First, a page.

HEAVY LIFTERS: The cranes arrive in Durban by ship. Picture: Roy Reed
Transnet Port Terminals (TPT)hope that the three newly acquired lift cranes delivered to Durban on Tuesday will help improve the turnaround time for vessels docking in Durban harbour.
The company says the state-of-the-art equipment will revive the port and result in improved efficiencies and reduced service times for vessels calling at the terminal as pressure mounts regarding delays at Africa’s busiest port.
The cranes are the first of their kind in Africa and the southern hemisphere.
Welcoming the cranes, the port’s acting chief executive, Pru Archary, said this acquisition would make Durban Container Terminal Pier 2, the first terminal in Africa to operate tandem lift cranes.
“This re-affirms our commitment to delivering world class port services in Africa.”
The three cranes were procured from China as part of a fleet of seven lift cranes intended to renew port handling equipment in an effort to boost South Africa’s flagship port terminal.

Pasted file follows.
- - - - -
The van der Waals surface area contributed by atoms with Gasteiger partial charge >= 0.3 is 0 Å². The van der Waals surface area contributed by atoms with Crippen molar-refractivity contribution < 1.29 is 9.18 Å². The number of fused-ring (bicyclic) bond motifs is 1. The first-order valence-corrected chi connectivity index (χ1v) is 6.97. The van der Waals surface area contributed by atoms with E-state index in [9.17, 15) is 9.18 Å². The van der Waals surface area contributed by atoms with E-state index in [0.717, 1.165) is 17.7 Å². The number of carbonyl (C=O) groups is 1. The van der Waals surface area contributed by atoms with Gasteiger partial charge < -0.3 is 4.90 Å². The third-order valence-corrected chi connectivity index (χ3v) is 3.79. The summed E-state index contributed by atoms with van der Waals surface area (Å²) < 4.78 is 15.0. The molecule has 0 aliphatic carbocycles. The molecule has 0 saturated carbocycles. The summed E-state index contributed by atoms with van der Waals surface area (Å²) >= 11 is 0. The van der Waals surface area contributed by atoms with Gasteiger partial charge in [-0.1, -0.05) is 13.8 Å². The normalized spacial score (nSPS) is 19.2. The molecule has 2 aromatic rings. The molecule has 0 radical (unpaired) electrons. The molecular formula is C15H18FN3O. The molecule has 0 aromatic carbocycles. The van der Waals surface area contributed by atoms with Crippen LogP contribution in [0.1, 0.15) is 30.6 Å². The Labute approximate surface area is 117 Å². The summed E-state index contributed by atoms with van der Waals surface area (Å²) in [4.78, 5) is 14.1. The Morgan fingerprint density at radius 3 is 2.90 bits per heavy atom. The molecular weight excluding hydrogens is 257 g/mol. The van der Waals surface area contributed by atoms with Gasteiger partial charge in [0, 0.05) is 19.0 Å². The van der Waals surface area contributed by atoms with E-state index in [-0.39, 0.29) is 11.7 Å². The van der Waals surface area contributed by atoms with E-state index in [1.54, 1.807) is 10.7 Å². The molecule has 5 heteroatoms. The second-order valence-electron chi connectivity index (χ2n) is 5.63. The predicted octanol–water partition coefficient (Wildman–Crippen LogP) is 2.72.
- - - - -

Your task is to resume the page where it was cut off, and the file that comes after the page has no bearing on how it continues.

Four more cranes will arrive early in the new year.
According to Transnet, these cranes have been designed to add 20 years to the port’s longevity and are capable of servicing the latest generation container vessels with a span of 24 containers across the deck.
“The cranes are fully compatible to service the next generation mega-max vessels that will dock at North Quay once it’s deepened, which is planned for the near future. In addition to the standard twin-lift 20 foot container crane handling operation, DCT’s new STS cranes are able to lift 2x40 foot full containers or 4x20 foot (empty) containers in tandem during vessel operations across the quay. With its 80 ton safe working load, this new dual-hoisting, tandem-lift technology is expected to boost port productivity,” said Transnet.
TPT’s general manager of capital projects, Logan Naidoo, said: “The port has R33bn worth of capital projects planned over the next seven years, with a key focus on upgrading infrastructure at various terminals. The investment in the tandem lift STS cranes, valued at R700m was prioritised as one of TPT’s top 10 capital investment projects.
As part of ensuring that the Chinese supplier of these cranes transfer skill to locals, emerging port equipment spares and maintenance company has partnered with Elgin Marine Services.
In turn, Elgin has employed and will mentor and develop 11 newly graduated engineers from previously disadvantaged communities.